Private Foundations

Private foundations make grants based on charitable endowments. The endowment funds come from one or a small handful of sources -- an individual, a family or a corporation. Because of their endowments, they are focused primarily on grantmaking and generally do not raise funds or seek public financial support the way public charities (like community foundations) must.

“Private foundation” is the umbrella term that includes corporate, independent, family, and operating foundations.  As of 2011, there were 73,764 private foundations in the United States (Foundation Center, 2011).  

In 2011, private foundations held more than $604 billion in assets and gave away more than $45 billion (Foundation Center, 2011).  

Below is everything on our site for private foundations. You can use the filtering options on the right to narrow these results.

I initially became interested in philanthropy while serving as artistic director of The Harmony Theatre Company, which I cofounded while an undergraduate at Columbia University. Navigating the funding landscape was a nigh-constant challenge, and it was clear that I would need to ascertain quite a bit more if Harmony were to be an artistically successful and financially viable endeavor. 

What an incredible announcement on May 19 by billionaire and philanthropist Robert F. Smith who pledged to pay off the student loans of all 2019 Morehouse College graduates. How great for these students. However, as some observe, this incredible gesture of generosity may have a downside in the form of a potential tax bill for the students receiving the debt forgiveness.

Social impact organizations do tough but vital work in under-resourced spaces — spaces constantly shrinking due to humanitarian emergencies, natural disasters, armed conflict and oppressive governments. The international donor community’s response to this challenging landscape has increasingly shifted toward strengthening local efforts, recognizing that a resilient local civil society is better suited to address challenges than external assistance.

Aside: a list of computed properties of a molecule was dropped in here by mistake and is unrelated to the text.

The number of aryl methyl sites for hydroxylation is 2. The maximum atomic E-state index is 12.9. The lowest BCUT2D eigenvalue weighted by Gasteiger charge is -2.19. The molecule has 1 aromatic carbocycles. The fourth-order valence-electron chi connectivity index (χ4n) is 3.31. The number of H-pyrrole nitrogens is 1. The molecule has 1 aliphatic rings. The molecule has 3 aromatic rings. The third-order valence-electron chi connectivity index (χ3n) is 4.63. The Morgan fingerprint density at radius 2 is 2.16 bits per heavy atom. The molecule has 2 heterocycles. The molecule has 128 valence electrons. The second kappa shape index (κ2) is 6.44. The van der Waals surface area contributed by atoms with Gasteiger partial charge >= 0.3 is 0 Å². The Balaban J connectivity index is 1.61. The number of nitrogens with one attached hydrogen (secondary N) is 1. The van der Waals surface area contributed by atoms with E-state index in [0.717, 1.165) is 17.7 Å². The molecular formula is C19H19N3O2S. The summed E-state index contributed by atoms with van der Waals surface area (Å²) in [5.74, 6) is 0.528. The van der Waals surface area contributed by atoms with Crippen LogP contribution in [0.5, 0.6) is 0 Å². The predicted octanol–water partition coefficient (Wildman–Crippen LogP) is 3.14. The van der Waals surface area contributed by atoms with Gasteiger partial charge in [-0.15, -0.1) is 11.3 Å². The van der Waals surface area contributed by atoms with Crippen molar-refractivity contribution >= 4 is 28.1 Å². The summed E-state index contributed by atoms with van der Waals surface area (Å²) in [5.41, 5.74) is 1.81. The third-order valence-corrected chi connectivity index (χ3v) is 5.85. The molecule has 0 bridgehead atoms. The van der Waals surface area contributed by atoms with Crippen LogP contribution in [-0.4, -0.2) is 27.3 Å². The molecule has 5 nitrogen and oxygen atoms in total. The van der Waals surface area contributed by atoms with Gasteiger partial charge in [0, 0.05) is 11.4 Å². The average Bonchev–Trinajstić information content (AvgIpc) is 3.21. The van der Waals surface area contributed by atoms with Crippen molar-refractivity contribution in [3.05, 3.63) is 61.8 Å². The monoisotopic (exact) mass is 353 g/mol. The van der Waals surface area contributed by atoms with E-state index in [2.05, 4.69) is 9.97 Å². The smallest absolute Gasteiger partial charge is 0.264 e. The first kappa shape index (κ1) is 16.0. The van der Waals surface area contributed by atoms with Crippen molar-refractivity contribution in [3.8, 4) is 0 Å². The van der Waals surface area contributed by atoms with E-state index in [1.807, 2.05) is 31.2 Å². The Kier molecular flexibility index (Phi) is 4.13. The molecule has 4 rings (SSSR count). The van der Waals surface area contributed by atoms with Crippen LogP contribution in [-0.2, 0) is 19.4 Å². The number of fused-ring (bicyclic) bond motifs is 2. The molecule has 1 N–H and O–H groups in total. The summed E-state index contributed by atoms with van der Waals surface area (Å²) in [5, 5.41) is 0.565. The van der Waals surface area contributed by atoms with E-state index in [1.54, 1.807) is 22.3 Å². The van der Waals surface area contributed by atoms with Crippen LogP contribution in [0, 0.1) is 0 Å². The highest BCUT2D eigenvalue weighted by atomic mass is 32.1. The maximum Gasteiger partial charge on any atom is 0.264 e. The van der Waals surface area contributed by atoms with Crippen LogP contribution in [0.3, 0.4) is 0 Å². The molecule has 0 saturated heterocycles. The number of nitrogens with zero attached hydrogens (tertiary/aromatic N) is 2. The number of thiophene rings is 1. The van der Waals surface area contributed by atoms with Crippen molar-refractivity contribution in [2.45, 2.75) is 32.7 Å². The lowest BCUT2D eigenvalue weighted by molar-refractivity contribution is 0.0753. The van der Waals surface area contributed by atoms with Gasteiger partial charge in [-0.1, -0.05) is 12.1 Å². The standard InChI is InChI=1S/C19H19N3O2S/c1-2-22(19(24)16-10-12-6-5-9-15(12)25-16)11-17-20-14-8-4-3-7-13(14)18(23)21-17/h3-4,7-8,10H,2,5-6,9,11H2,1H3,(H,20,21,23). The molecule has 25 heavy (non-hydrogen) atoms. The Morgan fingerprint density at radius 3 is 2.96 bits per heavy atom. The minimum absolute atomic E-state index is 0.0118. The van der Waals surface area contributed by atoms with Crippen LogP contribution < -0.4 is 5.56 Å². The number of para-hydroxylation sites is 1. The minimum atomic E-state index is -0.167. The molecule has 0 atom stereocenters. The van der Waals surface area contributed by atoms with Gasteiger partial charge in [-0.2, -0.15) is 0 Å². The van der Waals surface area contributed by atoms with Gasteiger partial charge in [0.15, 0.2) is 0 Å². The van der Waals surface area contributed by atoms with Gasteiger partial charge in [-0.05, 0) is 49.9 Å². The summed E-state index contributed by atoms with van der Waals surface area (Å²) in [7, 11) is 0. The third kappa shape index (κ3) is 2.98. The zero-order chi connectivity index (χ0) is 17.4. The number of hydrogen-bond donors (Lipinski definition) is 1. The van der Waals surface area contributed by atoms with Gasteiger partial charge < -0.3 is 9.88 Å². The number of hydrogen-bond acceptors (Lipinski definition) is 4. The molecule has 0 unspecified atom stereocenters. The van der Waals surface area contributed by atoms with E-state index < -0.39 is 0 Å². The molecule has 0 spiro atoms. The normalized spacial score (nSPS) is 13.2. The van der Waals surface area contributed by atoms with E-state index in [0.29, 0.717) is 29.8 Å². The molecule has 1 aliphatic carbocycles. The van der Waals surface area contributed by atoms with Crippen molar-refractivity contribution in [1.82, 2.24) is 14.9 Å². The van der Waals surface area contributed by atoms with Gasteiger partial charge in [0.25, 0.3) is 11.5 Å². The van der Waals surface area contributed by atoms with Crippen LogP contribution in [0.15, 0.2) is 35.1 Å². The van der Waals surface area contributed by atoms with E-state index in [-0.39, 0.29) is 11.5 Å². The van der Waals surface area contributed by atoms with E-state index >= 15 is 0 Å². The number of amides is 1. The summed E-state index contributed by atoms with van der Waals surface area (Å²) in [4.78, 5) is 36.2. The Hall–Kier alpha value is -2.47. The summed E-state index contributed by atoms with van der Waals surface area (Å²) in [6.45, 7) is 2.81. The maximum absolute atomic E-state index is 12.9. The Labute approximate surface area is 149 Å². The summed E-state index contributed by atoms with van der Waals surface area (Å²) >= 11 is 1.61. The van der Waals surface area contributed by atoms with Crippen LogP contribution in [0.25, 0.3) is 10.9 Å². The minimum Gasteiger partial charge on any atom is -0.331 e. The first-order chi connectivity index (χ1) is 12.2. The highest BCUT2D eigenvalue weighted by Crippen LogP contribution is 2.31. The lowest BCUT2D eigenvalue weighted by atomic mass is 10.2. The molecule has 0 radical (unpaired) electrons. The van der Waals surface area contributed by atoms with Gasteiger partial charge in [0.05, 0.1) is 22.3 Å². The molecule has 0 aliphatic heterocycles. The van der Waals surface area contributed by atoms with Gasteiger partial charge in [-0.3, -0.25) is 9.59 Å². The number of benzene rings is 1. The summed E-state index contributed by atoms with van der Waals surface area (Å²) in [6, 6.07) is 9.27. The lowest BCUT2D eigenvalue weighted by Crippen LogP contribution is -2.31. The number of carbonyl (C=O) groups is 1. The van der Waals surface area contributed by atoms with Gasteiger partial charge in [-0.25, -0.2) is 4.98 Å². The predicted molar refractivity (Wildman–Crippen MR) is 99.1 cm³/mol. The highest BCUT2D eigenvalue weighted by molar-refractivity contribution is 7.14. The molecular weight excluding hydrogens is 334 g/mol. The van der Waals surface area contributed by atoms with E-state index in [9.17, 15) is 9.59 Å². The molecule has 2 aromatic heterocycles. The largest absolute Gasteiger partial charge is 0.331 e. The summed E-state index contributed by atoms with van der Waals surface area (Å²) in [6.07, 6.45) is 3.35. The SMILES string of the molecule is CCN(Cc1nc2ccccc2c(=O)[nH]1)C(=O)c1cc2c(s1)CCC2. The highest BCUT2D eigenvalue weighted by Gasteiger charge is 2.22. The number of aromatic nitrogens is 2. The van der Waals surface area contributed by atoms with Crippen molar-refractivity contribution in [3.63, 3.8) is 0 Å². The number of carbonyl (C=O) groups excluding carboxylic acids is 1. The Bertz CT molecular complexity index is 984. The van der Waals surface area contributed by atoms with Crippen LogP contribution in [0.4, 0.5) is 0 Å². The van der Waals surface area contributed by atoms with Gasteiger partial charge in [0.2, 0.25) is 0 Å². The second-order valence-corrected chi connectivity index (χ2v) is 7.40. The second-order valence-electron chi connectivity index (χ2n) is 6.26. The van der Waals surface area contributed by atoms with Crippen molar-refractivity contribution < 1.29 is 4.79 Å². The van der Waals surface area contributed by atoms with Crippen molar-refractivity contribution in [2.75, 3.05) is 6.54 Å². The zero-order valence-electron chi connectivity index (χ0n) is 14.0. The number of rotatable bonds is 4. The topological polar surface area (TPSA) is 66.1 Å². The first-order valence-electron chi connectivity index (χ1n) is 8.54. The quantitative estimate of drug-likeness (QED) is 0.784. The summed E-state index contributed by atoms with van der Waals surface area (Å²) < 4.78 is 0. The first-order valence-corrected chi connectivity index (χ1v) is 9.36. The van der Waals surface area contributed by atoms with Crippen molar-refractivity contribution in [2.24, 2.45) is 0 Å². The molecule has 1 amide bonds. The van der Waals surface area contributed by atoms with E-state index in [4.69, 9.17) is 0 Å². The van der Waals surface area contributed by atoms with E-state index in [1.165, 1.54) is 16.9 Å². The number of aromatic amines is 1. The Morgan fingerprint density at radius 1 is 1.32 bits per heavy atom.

Women’s foundations and funds have established themselves as a powerful force in philanthropy dedicated to women and girls. Giving from these organizations is substantial, but aside from a 2009 landscape report from the Foundation Center and Women’s Funding Network, our understanding of women’s foundations and funds is quite limited.

Council staff are back in DC after an incredible week spent with hundreds of foundation leaders at our Leading Together conference in Miami.

Council on Foundations and National League of Cities will convene the last of three conversations across the United States on racial equity. With support from the Lumina Foundation and Annie E. Casey Foundation, philanthropic and government leaders will come together to raise awareness about the social impact of structural racism while highlighting current efforts to dissolve and resolve racial conflict and disparity.

Leaders in every sector are struggling to plan for a future in which social, digital, political and economic forces create unpredictable change quicker than ever – and the philanthropic field is no exception. To survive and thrive in this turbulent environment, philanthropic leaders must learn to read early signs of imminent upheaval, adapt their organizations in time and take advantage of new opportunities.

WASHINGTON – Today, the U.S. Department of Housing and Urban Development (HUD) and the Council on Foundations announced the 2019 winners of the Secretary’s Award for Public-Philanthropic Partnerships. The awards recognize innovative partnerships between foundations and government that have been critical in transforming communities and improving the quality of life for low-and moderate-income residents across the country.

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